Wednesday, January 23, 2008

"An Open Letter to Will Lightfoot"

Below is a letter I sent out to a good friend when he was looking at grad schools back in 2003. I thought publishing this here on the blog might offer some better insight into my previous post about this season of convergence here in Holland Michigan at Hope College. I also thought about it because my friend Tyler has asked about it and I know several other students and recent graduates who are considering Regent College.

I want to make a note about my use of rhetoric here: sometimes being caustic helps a writer get his or her point across. I fear that some of my exaggerated expression in this "Open Letter" might lead some people to have skewed ideas about Regent. If anything, it reveals how I was fighting to make sense of my life at that time and exposes more about me than Regent. So, for the record I decided to complete a full Master's degree, their MCS in Independent Studies. You can definitely find some rigorous academics at Regent, but there are many students there from many walks of life who are interested in many things other than getting straight A's--which is refreshing. Oh, and it is very difficult to take Old and New Testament surveys on your own via audio lectures. So, beware!

"An Open Letter to Will Lightfoot" 1/18/03

I heard a rumor that you are still considering Regent as an option for your postgraduate studies. I was out for a walk today by the water and was feeling all sorts of joy about my being here, and I thought of you and thought of what I would say to you about Regent after completing a semester and a few summer courses. I think what I am about to say is more for my benefit though. I am trying to nail my thoughts down and take a position on this season of my life and publishing these thoughts to you will make it official: Jesus has been generous to me by bringing me here.

I will say this: come here not to do academic work but to study. Stay for only a year. Settle for earning a diploma. Work your hardest to get A’s so that they will look good on your transcript if you decide to apply to other schools where academics are the only thing provided. Don’t let career goals in academics rob you of the opportunity to learn real things.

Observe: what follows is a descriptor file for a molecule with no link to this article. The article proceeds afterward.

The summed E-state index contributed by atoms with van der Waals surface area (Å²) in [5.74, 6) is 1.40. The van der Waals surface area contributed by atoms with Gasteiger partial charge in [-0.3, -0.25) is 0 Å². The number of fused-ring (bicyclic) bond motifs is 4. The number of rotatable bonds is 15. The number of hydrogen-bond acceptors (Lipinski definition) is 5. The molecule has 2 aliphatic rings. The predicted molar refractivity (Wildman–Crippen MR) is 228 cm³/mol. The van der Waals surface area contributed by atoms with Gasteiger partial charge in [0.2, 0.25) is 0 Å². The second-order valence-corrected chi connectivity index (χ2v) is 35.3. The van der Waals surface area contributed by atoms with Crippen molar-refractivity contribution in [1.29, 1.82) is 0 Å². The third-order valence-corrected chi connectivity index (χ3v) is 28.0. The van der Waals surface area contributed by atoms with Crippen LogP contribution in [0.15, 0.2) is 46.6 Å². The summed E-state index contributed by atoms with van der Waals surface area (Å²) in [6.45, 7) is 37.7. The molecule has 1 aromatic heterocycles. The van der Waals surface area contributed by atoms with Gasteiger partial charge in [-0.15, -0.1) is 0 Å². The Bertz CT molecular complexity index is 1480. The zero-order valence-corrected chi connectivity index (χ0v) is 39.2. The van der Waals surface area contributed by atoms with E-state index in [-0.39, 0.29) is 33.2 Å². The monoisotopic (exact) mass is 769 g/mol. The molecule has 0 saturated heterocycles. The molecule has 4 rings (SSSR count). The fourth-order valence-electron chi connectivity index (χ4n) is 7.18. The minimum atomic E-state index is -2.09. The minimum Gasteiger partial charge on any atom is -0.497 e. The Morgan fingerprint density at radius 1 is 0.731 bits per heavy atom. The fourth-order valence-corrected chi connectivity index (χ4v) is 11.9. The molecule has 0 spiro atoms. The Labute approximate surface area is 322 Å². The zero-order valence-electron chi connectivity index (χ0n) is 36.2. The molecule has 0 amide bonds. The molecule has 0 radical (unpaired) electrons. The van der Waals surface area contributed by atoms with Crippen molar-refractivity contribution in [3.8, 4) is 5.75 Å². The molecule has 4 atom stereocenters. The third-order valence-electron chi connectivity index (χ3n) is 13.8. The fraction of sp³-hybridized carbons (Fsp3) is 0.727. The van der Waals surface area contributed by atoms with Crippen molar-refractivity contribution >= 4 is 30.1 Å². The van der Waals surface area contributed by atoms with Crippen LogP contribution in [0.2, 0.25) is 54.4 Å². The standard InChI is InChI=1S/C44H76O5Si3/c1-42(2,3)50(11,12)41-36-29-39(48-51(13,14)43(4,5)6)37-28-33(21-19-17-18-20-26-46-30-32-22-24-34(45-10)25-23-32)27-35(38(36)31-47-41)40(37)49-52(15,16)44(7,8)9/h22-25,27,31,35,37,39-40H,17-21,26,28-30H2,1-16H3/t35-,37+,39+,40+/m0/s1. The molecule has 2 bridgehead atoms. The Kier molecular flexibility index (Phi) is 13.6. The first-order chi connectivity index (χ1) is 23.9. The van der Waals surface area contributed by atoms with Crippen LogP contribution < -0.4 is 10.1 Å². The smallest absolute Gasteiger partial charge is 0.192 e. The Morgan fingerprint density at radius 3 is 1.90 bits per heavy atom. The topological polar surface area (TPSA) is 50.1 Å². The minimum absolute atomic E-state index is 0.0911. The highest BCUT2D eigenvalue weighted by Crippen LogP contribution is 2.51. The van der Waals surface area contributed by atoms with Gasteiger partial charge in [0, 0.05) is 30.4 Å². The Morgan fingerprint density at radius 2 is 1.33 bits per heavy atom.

If you chose to stay for only one year, don’t take the two survey courses of the Old Testament and New Testament while here. You can take those classes in the summer over a two-week period, or you can finish them in an audio correspondence format later.

Come here if there is restlessness in your soul about who you are, what the Church is and how you fit into the world. Take classes and read the books and write the papers that will help you answer your most personal questions.

Come here without the expectation of making friends. Come with a willingness to risk on community…or better yet, pursue communion with strangers and be patient. Wait to discover how they are really your brothers and sisters.

Come and sleep in on Sunday mornings and then and hang out at Starbucks even though it is a corporation. They have consistently good coffee, good music and comfortable chairs. Chances are you might want a job at Starbucks someday. I heard they pay $10 an hour and have good benefits. Graduate students need to keep their eyes open for good part time work.

At least visit churches if only to remind yourself how much you love the church.

See if you can shake the false guilt of missing church, then go and make it a discipline.

Hang out with girls—befriend them. Try not to think of everyone of them as a possible wife. Think of each of them as something that your guy friends are not: sweet, beautiful and good listeners. Each one of them will be a blessing.

Read constantly. Read in the morning with coffee. Read in the afternoon with coffee. Read after dinner with coffee, and stop to take naps and play the guitar. Read when you are falling asleep, but find a book that you are not assigned to read like a novel or something on the history of jazz.

Admit to yourself that you probably won’t read like this when you leave. Don’t worry about the reading you won’t do later. Take advantage of the crappy weather and lack of friends. Stay inside and read now. When the weather breaks you can wrap yourself in a blanket and read down by the water.

Read the Bible every morning and don’t worry about it when you don’t. Read it like you are a beginner every time. Read it out loud and know that you might not remember it later in the afternoon.

Pray after you read the Bible. I am not exactly sure what this means. I thought I did this morning, but I already forgot. I think I’ll have to give it another try tomorrow morning.

Make sure you come with lots of good music or at least some extra money to buy new CDs. Music is cheap here and there is a great independent store about ten minutes from Regent. Find people at Regent who are obsessed with music and learn from their taste.

Listen to each song as if it was the best worship song you’ve ever heard in your life. If you can’t do that then don’t listen to that song. Skip it and go on to the next one.